Many Chopsticks But No Roof-Beam

download-1.jpgThere were many things to like about Miss Chopsticks by Xue Xinran. First, the translators notes gave a good overview of the difficulties translating Chinese into English and also an  insight into the difficulties of spoken vs. written Chinese as well as the understandable differences in the Chinese language resulting from the wide geography of the country.

That’s all technical but it also reflects the second interesting theme in the novel: the lives of rural Chinese vs. those of people living in the larger cities and towns. Xinran’s narrative makes these differences very clear and the major theme of the narrative is how the three sisters overcome these differences and adapt to the challenges for growth in the city. They go from being only chopsticks, everyday tools that are easily replaceable to being just as strong and valuable as men and boys, easily capable of holding up a roof-beam.

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The Republic of Wine

51v31QsIhrLMany novels slalom between reality, or at least a fictional reality, and fiction. Characters step out of the fiction to be a part of the reality and real personages are sucked into the fiction. Add to this the somewhat clichéd tactic of having one of the characters writing in the fictional reality when they are also a part of the fiction and their writing becomes the real fiction of the novel. But in some novels there is room for the real to leak into the fiction and the fictional to leak into the real, the fictional real, that is.

Take Mo Yan’s excellent novel, The Republic of Wine. The story starts with an investigation into rumors that babies are being eaten at banquets in Liquorland. But then a young liquor scholar is writing stories which he sends to the well-known author Mo Yan for critical evaluation and possible publication. So the story writer sends the story to a real-life person and then the story is inserted into the overall narrative: but the story is about Liquorland and it’s inhabitants and the possible eating of babies. Just to add another layer, characters in the stories themselves tell stories and all the stories assume an aspect of the fictional reality … and then it gets even more intertwined.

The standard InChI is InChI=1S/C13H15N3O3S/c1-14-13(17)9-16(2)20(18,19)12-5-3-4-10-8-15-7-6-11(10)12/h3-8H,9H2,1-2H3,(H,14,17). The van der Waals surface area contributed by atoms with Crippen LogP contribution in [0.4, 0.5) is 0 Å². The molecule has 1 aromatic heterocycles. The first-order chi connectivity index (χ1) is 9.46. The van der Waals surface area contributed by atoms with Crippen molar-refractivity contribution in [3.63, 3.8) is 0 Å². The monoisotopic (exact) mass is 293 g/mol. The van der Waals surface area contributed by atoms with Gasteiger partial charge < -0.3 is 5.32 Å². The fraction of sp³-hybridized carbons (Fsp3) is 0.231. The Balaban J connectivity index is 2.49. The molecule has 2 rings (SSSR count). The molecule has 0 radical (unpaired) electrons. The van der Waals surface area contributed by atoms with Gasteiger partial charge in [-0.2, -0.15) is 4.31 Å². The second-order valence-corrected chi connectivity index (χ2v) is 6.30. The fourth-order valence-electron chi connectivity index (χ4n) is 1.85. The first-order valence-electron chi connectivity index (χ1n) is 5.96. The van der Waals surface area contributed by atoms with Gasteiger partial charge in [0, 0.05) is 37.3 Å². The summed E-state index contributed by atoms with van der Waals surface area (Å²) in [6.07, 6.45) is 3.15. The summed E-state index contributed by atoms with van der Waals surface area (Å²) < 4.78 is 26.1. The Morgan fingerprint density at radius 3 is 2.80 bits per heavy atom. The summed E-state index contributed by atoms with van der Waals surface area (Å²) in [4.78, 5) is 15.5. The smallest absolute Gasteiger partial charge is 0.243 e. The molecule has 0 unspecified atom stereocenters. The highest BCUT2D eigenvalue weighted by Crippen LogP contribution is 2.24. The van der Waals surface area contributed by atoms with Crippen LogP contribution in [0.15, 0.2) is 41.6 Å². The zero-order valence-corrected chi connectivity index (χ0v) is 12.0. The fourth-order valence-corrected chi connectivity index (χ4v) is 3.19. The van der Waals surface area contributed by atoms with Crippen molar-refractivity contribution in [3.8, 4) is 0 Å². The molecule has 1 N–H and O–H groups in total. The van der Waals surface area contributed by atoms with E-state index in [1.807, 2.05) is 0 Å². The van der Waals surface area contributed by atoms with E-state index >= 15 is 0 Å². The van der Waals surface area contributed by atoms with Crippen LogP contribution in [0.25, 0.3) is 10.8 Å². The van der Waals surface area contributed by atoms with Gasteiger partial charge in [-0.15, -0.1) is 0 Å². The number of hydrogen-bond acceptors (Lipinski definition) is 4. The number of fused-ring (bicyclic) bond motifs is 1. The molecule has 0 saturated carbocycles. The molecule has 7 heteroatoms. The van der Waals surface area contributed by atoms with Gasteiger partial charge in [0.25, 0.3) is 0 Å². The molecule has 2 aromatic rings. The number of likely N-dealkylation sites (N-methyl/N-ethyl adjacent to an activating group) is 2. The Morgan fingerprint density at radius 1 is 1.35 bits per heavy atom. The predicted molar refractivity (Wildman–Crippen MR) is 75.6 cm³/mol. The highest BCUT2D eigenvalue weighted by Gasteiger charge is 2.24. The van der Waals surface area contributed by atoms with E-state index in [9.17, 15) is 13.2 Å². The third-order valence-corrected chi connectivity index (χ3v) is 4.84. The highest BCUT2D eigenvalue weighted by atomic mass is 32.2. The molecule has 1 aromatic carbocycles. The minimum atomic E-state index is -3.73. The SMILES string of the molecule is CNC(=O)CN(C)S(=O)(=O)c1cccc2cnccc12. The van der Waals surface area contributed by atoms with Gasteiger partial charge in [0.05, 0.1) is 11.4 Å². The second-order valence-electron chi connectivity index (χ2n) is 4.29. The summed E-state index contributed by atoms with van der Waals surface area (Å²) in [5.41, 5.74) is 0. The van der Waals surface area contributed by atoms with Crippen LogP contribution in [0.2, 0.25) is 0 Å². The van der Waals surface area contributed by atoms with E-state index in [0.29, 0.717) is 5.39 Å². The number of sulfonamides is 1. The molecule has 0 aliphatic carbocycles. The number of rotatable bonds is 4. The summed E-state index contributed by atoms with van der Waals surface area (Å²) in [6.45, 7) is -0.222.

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Women Hold Up Half the Sky

womenI realize that until fairly recently women were viewed more as possessions than as human beings. If men were able to create life themselves, I’m sure women would still be indentured servants at best, and possibly even go the way of the passenger pigeon.

This makes sex the most primary human activity, more important even than making money.

But now that women are no longer dying young in childbirth or being raped and pillaged during border disputes and range wars (this doesn’t apply to all parts of the world), men have been forced to pay attention to women for other than pleasure and procreation. Women have become an important economic and political force in the world, even though the angry old white men in the United States are dragging their feet to recognize this fact. Many men cannot wrap their feeble little minds around the concept that women should be treated as equals.

Why is that?

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Red Sorghum

yanMany readers of Mo Yan’s award-winning novel, Red Sorghum, will not be familiar with sorghum even though it is one of the major cereal grains grown around the world. However, if you’re from the South, sweet sorghum (which we called sorghum molasses) might actually be a staple: hot biscuits with sorghum syrup for breakfast being a favorite. But in Mo Yan’s novel, sorghum is the major crop, sustaining entire villages in northern China early in the previous century. It is also the central image in the novel, symbolic of life and grow but also death and suffering.

The focus in Red Sorghum is the war in China against the invading Japanese that occurred in the 1930s. But it is also the story of a poor agrarian society, ruled by a feudal system and fearing local bandits, that is struggling to stay alive and also to move slowly into the Twentieth-Century. Told through an often confusing series of narrations and digressions, Red Sorghum spans three generation of a family in this rural society. From attacking the Japanese at a bridge to overpowering a rival bandit gang to improving the quality of the sorghum wine by pissing in the pot, Mo Yan’s novel is always interesting and you have a strong sense of the history of these people and, by extension, of the country.

Please read this novel. It is often brutal but also beautiful and lyrical. It will certainly convince you that the author deserves the honor of the Nobel Prize in Literature for 2012. As the academy wrote of Mo Yan:

“who with hallucinatory realism merges folk tales, history and the contemporary.”